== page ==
He ordered probationers to help restore the Battleship Texas. He forced a hairdresser convicted of vandalism to cut hair at centers for the blind and mentally handicapped. He made other first-time offenders spend months in his courtroom, watching the proceedings.

Somehow the media dug deep and found out about all these things, just as they discovered -- on a Friday, generally the slowest day at the courthouse -- that Poe had wanted to begin a trial but couldn't muster up a jury, so he sent deputies to a shopping mall to shanghai people.

His fame began to spread. In a courthouse where every judge seems to have an autographed photo of some obscure astronaut who was called for jury duty, Poe's astronaut autograph is that of the reclusive Neil Armstrong. The wall also features Texas heavyweights Willie Nelson, Roger Clemens, Nolan Ryan and A.J. Foyt.

Poe's judicial brethren muttered to themselves a bit at his propensity for getting on television, but he has outlasted all his critics. The newcomers who serve with him now are no longer surprised by anything he does.

Poe makes no apologies for the carnival atmosphere his actions sometimes generate. Any publicity that shows the justice system at work is good publicity, he says. The public can relate easily to stories about criminals being forced to clean a historic cemetery or restore a rusted battleship, and can get a sense of justice being done.

Over time, the punishments Poe meted out began to take on an element that seemed based on shaming the defendant.

In 1994 a piano teacher who pled no contest to charges of fondling two preteen girls was forced to sell his piano and put a sign in front of his house for the next 20 years saying no children were allowed inside.

Three years ago Poe began to increase his use of what he calls "public punishments."

A wife-beater was ordered to apologize on the steps of City Hall, in front of his wife, Poe, police officers, baffled passersby -- and a dozen news cameras.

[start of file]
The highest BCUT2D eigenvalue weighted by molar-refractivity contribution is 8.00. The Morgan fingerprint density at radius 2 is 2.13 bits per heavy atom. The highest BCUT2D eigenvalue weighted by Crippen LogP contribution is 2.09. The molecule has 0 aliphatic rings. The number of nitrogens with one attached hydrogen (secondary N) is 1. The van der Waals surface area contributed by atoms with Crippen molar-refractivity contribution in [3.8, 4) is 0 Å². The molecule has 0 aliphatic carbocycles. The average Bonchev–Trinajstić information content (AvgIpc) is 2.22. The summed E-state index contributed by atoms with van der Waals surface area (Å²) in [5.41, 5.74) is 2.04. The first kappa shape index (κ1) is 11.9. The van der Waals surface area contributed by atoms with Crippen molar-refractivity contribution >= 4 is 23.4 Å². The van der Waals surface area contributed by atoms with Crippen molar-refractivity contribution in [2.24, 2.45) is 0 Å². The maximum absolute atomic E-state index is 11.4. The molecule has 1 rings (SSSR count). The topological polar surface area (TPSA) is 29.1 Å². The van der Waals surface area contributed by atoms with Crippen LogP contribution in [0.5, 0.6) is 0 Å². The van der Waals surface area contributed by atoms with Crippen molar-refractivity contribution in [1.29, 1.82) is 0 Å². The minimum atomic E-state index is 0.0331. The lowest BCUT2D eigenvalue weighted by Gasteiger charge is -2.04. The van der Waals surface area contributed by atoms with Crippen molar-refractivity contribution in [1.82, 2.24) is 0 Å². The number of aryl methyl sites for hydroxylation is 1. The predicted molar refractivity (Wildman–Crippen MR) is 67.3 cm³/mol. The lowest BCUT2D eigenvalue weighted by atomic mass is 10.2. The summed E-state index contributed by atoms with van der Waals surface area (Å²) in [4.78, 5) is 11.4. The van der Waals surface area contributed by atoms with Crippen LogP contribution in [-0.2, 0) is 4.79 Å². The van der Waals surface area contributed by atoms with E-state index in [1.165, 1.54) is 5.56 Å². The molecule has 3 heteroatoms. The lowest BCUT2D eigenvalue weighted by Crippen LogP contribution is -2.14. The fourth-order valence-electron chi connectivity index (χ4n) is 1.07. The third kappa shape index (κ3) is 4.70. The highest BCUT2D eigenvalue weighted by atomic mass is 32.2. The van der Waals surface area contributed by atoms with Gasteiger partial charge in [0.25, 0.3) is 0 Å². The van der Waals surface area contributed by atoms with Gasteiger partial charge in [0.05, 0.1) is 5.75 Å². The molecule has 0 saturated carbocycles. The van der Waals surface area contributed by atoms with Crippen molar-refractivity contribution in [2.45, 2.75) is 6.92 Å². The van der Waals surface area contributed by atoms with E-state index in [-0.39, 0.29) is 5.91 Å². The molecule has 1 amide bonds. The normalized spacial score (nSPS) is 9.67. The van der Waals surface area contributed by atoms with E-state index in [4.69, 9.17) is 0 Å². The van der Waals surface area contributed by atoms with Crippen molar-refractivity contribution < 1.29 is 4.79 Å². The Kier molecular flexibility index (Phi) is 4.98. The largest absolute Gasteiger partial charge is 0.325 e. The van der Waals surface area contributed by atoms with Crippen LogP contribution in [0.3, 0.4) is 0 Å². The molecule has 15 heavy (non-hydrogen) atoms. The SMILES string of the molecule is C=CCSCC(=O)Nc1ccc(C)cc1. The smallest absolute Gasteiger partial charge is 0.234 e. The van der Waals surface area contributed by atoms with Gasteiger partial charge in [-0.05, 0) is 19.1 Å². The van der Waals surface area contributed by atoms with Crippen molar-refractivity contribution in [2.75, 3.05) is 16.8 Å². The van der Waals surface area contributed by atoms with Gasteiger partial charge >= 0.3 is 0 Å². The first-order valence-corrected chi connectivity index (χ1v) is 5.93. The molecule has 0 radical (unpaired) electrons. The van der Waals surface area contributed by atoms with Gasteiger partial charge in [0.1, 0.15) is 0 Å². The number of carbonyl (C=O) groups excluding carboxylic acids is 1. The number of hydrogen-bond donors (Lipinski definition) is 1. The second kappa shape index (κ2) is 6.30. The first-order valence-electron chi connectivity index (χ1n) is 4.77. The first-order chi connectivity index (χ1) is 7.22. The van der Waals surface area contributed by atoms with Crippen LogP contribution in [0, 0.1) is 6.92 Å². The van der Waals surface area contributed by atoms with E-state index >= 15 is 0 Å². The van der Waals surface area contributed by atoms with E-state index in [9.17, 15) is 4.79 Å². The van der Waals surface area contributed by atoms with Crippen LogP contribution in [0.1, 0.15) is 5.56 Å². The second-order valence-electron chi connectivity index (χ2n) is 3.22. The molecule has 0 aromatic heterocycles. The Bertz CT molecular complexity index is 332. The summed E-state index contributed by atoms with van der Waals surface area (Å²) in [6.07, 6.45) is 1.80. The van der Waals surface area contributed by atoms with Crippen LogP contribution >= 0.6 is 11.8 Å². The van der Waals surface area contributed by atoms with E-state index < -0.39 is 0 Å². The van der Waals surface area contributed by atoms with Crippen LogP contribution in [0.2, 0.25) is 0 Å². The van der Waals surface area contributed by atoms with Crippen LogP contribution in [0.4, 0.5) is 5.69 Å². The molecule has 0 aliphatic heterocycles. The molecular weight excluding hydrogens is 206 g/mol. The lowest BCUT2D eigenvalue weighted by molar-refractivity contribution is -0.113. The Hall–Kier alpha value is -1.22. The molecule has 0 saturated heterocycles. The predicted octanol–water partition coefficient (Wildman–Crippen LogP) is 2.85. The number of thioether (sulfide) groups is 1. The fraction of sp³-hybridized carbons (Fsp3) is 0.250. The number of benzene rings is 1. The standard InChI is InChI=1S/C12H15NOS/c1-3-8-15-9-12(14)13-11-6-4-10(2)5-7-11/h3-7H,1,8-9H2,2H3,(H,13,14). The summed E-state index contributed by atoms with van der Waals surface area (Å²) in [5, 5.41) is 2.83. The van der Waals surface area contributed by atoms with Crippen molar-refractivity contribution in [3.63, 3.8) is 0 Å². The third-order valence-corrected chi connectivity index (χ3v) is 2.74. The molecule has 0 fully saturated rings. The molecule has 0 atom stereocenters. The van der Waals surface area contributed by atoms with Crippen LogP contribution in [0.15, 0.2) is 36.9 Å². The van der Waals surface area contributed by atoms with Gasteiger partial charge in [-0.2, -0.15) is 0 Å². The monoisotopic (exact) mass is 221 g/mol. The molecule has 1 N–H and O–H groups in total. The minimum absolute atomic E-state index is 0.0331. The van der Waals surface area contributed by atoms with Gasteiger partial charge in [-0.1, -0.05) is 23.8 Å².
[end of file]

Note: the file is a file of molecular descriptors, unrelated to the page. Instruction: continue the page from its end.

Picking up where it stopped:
Since then 84 nonviolent first offenders have been ordered to carry signs in front of stores they've robbed, or apologize to co-workers, or otherwise inform the world what a wretch they are.

All but three of the 84 have stayed on the straight and narrow since then, Poe says.

He says, and attorneys agree, that he spends a lot of time interviewing defendants before deciding what conditions of probation to impose.

"It's usually a young, nonviolent first offender who is concerned about their conduct; they're concerned about what they did, and they're remorseful," he says. "They have an attitude you can work with. Some people just don't want to be bothered and say, 'Just go ahead and send me to jail.' The question I ask is can we work with this person and can they get their life together, because most of their lives are a mess."

The point of the public punishment, he says, is to make the defendant wake up.

"The reason for creative sentencing is to instill responsibility -- sending someone to a penitentiary doesn't do that," he says. "You have little Bobby Oglethorpe in front of you, and it's the most important day of his life. You've got to get his attention. You just can't hand him over to the probation department and let them take care of it."

Poe does, indeed, get intimately involved with many of his cases. If he orders someone to get a high school diploma, he makes sure they send him report cards along the way. His interviews with defendants before he imposes probation conditions can be lengthy; if the defendants' parents are in the courtroom, they're likely to get quizzed too.

Poe still manages to keep his docket as current as any in the courthouse. To some degree, that's because of his workaholic habits; it's also thanks to the fact that many of the "noncreative" sentences are doled out quickly. It doesn't take much time to put someone away for as long as the law allows.

Not everyone is completely enamored with the concept of shame-based sentencing, but the trend is definitely growing.

The atrium at Atlanta's City Hall features a "Wall of Shame" jammed with mug shots of convicted prostitutes and their johns. Drunk drivers in several counties across the nation are forced to wear colored wristbands denoting their crime. States such as Ohio, Oregon and Minnesota have special license plates for repeat drunk drivers.  

And of course, there are the people forced to carry signs.